Capital cities' job security remains attraction for population growth

Capital cities' job security remains attraction for population growth
Capital cities' job security remains attraction for population growth

Recently released data from the Australian Bureau of Statistics (ABS) shows that as at June 2013, the rate of population growth in Australia’s capital cities was significantly greater than that of regional markets.

Perth topped the charts as the city to consistently record the fastest rate of population growth with 395,000 new persons moving to Perth between 2006 and 2013. However in raw number terms, the increase in population has been much greater in Melbourne and in Sydney.

Between 1991 and 2013 Sydney added an additional 1,084,169 residents, Melbourne 1,153,248, Brisbane 826,621, Adelaide 198,141 and Perth 746,243.

As at June 2013, ABS reported that almost two out of every five Australian’s (39.4%) lived in either Sydney or Melbourne, however, the proportion of Australian’s living in Sydney or Melbourne fell slightly from 1991 (39.7%). This is largely due to a rising prominence of Brisbane and Perth as population centres.

In 1991, 21.3% of Australian’s lived in Sydney, 18.5% in Melbourne, 8.2% in Brisbane and 7.1% in Perth. By 2013, 20.6% of Australian’s lived in Sydney, 18.8% in Melbourne, 9.7% in Brisbane and 8.5% in Perth. Despite the declining prominence of Sydney, the proportion of Australian’s living within our four largest cities has increased from 55.0% in 1991 to 57.6% currently.

Capital cities' job security remains attraction for population growth

The rising prominence of Brisbane and Perth as population centres has really emerged over recent years. Obviously the resources sector boom has driven this to some extent with escalating demand for professionals working and associated with this sector.

Darwin was the only other capital city to record an increase in its overall proportion of the national population over the period, shifting from 0.5% in 1991 to 0.6% in 2013.

Adelaide recorded the largest decline in its proportion of population over the period across the capital cities, falling from 6.3% of the national population in 1991 to 5.6% in 2013.

Sydney and Melbourne continued to be the most significant population centres however; Melbourne is catching Sydney quite quickly. In 1991, 3,672,914 persons lived in Sydney and 3,194,707 in Melbourne, a gap of 478,207 persons. By 2013, the gap had reduced to 409,128 persons.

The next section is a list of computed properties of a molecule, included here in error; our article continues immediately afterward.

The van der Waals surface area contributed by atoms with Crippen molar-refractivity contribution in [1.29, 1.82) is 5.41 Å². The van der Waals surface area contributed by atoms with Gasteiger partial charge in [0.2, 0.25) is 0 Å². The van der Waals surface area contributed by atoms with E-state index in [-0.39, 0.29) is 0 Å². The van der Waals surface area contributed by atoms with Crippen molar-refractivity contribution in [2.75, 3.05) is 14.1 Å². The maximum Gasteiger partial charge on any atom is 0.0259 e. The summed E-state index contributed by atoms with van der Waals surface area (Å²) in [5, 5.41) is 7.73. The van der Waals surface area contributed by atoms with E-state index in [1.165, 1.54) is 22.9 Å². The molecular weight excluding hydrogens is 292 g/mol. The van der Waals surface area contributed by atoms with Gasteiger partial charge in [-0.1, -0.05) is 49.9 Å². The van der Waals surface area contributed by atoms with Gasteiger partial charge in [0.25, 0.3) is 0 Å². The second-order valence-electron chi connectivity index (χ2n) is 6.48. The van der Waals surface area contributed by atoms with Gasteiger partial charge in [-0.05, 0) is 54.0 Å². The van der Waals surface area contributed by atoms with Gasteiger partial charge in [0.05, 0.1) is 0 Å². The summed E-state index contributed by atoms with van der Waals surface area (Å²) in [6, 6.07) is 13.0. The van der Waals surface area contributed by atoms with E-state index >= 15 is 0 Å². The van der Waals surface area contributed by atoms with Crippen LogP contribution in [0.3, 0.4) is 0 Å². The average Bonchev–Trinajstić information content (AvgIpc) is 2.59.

During the same period, regional Queensland was the only regional market to record a greater increase in population than within the capital city. Over the period, Brisbane's population increased by a total of 826,621 persons compared to an 869,231 increase in Regional Queensland’s population.

The surge in population across Regional Queensland is linked to the growth in those markets directly adjacent to Brisbane, Gold Coast and Sunshine Coast.

Regional Queensland’s population has increased due to the ‘sea change’ phenomenon which has seen significant migration and development along the state’s coastal communities.

Over the year, the ABS reported that Australia's population increased by 1.8% with capital city regions recording population growth of 2.1% over the year compared to a 1.2% annual increase in regional population.

Capital cities' job security remains attraction for population growth

From 1995 onwards, capital city populations have consistently increased at a faster rate than those in regional areas. In June 1991, 64.6% of all Australian’s lived within a capital city and by June 2013 the proportion had risen to 66%.

Almost two thirds (66.3%) of all Australian’s live within a capital city, up from 64.6% in 1991.

Based on the ABS results, Australian’s are showing an ongoing preference to live in capital cities rather than regional markets. This is largely due to job security found in the cities.

With home values rising at a much faster rate in Sydney and in Melbourne than in other capital cities it will be interesting to see over the coming years if we see an outflow of population from Sydney and Melbourne to other more affordable capital city housing markets such as Brisbane and Adelaide.

Of course a key driver of any shift away from Sydney and Melbourne will be providing well-paid jobs and a high quality of life while ensuring that housing remains relatively more affordable than it is within Sydney and Melbourne.

Cameron Kusher

Cameron Kusher

Cameron Kusher is senior research analyst at CoreLogic RP Data.

National Demographics Cameron Kusher

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